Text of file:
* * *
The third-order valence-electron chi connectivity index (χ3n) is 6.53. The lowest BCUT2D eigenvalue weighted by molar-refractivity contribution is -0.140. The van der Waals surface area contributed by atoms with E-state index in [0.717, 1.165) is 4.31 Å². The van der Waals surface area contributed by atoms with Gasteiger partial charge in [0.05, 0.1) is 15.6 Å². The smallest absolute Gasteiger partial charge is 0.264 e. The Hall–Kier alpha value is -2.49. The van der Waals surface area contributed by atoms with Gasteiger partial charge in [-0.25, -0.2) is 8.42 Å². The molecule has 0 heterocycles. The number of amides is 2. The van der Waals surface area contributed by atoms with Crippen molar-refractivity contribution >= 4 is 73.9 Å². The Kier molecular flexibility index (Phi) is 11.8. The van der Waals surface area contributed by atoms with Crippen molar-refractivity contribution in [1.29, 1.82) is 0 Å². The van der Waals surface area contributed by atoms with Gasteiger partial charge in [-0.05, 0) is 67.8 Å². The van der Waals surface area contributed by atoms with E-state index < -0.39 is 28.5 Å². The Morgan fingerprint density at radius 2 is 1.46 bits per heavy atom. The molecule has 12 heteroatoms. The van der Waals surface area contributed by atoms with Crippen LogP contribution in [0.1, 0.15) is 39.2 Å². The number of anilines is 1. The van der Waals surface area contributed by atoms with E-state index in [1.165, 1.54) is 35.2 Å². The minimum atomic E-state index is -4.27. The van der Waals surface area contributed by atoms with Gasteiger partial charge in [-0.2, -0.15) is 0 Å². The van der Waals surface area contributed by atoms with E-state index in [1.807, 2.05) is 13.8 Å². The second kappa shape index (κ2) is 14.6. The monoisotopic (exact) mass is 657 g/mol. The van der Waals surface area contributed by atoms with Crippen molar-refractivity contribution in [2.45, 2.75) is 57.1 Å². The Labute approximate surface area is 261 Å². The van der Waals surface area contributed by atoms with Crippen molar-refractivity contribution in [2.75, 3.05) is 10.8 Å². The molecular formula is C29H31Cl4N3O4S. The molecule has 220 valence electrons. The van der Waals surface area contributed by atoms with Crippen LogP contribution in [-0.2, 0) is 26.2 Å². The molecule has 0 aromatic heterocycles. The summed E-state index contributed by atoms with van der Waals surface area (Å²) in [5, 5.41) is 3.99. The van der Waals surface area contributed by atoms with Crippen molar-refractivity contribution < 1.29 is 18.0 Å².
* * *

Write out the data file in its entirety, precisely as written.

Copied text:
The third-order valence-electron chi connectivity index (χ3n) is 6.53. The lowest BCUT2D eigenvalue weighted by molar-refractivity contribution is -0.140. The van der Waals surface area contributed by atoms with E-state index in [0.717, 1.165) is 4.31 Å². The van der Waals surface area contributed by atoms with Gasteiger partial charge in [0.05, 0.1) is 15.6 Å². The smallest absolute Gasteiger partial charge is 0.264 e. The Hall–Kier alpha value is -2.49. The van der Waals surface area contributed by atoms with Gasteiger partial charge in [-0.25, -0.2) is 8.42 Å². The molecule has 0 heterocycles. The number of amides is 2. The van der Waals surface area contributed by atoms with Crippen molar-refractivity contribution >= 4 is 73.9 Å². The Kier molecular flexibility index (Phi) is 11.8. The van der Waals surface area contributed by atoms with Crippen molar-refractivity contribution in [1.29, 1.82) is 0 Å². The van der Waals surface area contributed by atoms with Gasteiger partial charge in [-0.05, 0) is 67.8 Å². The van der Waals surface area contributed by atoms with E-state index < -0.39 is 28.5 Å². The Morgan fingerprint density at radius 2 is 1.46 bits per heavy atom. The molecule has 12 heteroatoms. The van der Waals surface area contributed by atoms with Crippen LogP contribution in [0.1, 0.15) is 39.2 Å². The number of anilines is 1. The van der Waals surface area contributed by atoms with E-state index in [1.165, 1.54) is 35.2 Å². The minimum atomic E-state index is -4.27. The van der Waals surface area contributed by atoms with Gasteiger partial charge in [-0.2, -0.15) is 0 Å². The van der Waals surface area contributed by atoms with E-state index in [1.807, 2.05) is 13.8 Å². The second kappa shape index (κ2) is 14.6. The monoisotopic (exact) mass is 657 g/mol. The van der Waals surface area contributed by atoms with Crippen molar-refractivity contribution in [2.45, 2.75) is 57.1 Å². The Labute approximate surface area is 261 Å². The van der Waals surface area contributed by atoms with Crippen molar-refractivity contribution in [2.75, 3.05) is 10.8 Å². The molecular formula is C29H31Cl4N3O4S. The molecule has 220 valence electrons. The van der Waals surface area contributed by atoms with Crippen LogP contribution in [-0.2, 0) is 26.2 Å². The molecule has 0 aromatic heterocycles. The summed E-state index contributed by atoms with van der Waals surface area (Å²) in [5, 5.41) is 3.99. The van der Waals surface area contributed by atoms with Crippen molar-refractivity contribution < 1.29 is 18.0 Å².